Sunlight is the source of life on our planet, however, it can also bring a lot of damage. The danger that sunlight poses appears in the form of ultraviolet (UV) radiation. Though, UV radiation is a part of solar radiation, but it can also come from artificial sources, like welding machines or tanning beds. What is the effect of UV radiation on our eyes?
Studies have shown that short and long term exposure to direct sunlight (or artificial UV radiation sources) can increase chances of developing various eye diseases. Cataract (clouding of the lens), photokeratitis (sunburn to the cornea), pterygium (tissue growth on the whites of the eyes), macular degeneration, and skin cancer of the eyelids are just few of them. Though, it usually takes years for cataract, age-related macular degeneration, and eye cancers to develop, but the time we spend out in the sun without eye protection increases the risks. Indirect sunlight can be also highly harmfull – exposure to light reflected from snow can also quickly cause snow blindness.
Those who spend a lot of time under the midday sun or in the UV-intense conditions found near water bodies (suchs as lake or sea) and mountains belong to the risk groups. Another risk group to develop the diseases mentioned above are children and teenagers – they typically spend more time outside than adults. Since it is not clear how much exposure to solar radiation contributes to eye damage, it is recommended to wear quality sunglasses that offer UV protection whenever you spend time outdoors.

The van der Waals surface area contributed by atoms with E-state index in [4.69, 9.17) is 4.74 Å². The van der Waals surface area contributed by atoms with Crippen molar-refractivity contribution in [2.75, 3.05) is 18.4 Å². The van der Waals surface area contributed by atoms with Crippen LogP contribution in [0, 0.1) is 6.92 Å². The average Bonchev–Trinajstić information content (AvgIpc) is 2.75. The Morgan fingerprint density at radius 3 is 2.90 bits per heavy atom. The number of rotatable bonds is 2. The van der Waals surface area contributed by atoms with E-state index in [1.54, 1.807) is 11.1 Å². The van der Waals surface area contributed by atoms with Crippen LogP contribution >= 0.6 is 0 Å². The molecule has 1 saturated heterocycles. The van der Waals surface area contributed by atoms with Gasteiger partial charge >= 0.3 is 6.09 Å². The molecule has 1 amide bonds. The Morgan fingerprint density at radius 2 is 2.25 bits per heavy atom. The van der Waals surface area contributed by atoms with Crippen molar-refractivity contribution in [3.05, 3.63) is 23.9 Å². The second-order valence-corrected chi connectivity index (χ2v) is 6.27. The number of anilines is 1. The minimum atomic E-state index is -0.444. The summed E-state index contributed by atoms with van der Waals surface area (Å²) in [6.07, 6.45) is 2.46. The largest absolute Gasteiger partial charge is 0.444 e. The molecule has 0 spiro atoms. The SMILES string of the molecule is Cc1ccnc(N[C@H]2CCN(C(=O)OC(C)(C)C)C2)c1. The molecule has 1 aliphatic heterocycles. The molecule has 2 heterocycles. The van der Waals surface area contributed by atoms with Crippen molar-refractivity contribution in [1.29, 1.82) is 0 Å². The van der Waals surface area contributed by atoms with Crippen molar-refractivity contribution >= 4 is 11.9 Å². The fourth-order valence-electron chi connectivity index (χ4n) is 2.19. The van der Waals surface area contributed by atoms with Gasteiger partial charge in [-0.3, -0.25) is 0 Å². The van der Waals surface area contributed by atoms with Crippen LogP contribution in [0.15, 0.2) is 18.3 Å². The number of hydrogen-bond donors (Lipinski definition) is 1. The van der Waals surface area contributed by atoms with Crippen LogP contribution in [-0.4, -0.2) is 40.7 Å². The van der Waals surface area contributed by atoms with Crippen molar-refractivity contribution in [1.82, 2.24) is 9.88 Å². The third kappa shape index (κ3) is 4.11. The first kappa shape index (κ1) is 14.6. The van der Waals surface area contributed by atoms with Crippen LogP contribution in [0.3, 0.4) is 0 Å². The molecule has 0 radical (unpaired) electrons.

Here are a few tips from the doctors of Lirema Eye Clinic how to protect your eyes from the sun:
– Never look directly at the sun.
– Direct sunlight can damage your eyes all year round. The danger of harm is not reserved only for summertime. So make sure to wear UV-blocking sunglasses and hats whenever you are on a seaside, in mountains or enjoying winter on a bright sunny day.
– Clouds cannot protect you from UV radiation. Harmful rays can cut through haze and thin clouds.
– Not all prescription eyeglasses (that patients wear in case of vision impairment) can shield your eyes from harm UV radiation brings. True, some specialized lenses made of transparent plastic provide protection against harmful UV radiation. Otherwise, you need to wear additional tainted lenses on top of your glasses.
– Note, that not all sunglasses block 100 percent of UV radiation. To be sure if your sunglasses provide proper UV protection, bring them to your ophthalmologist or optician for an evaluation. Eye care professionals usually have spectrophotometers that can measure the amount of visible light and UV radiation your lenses block.
– Be sure to see your ophthalmologist at least every two years for a proper eye examination.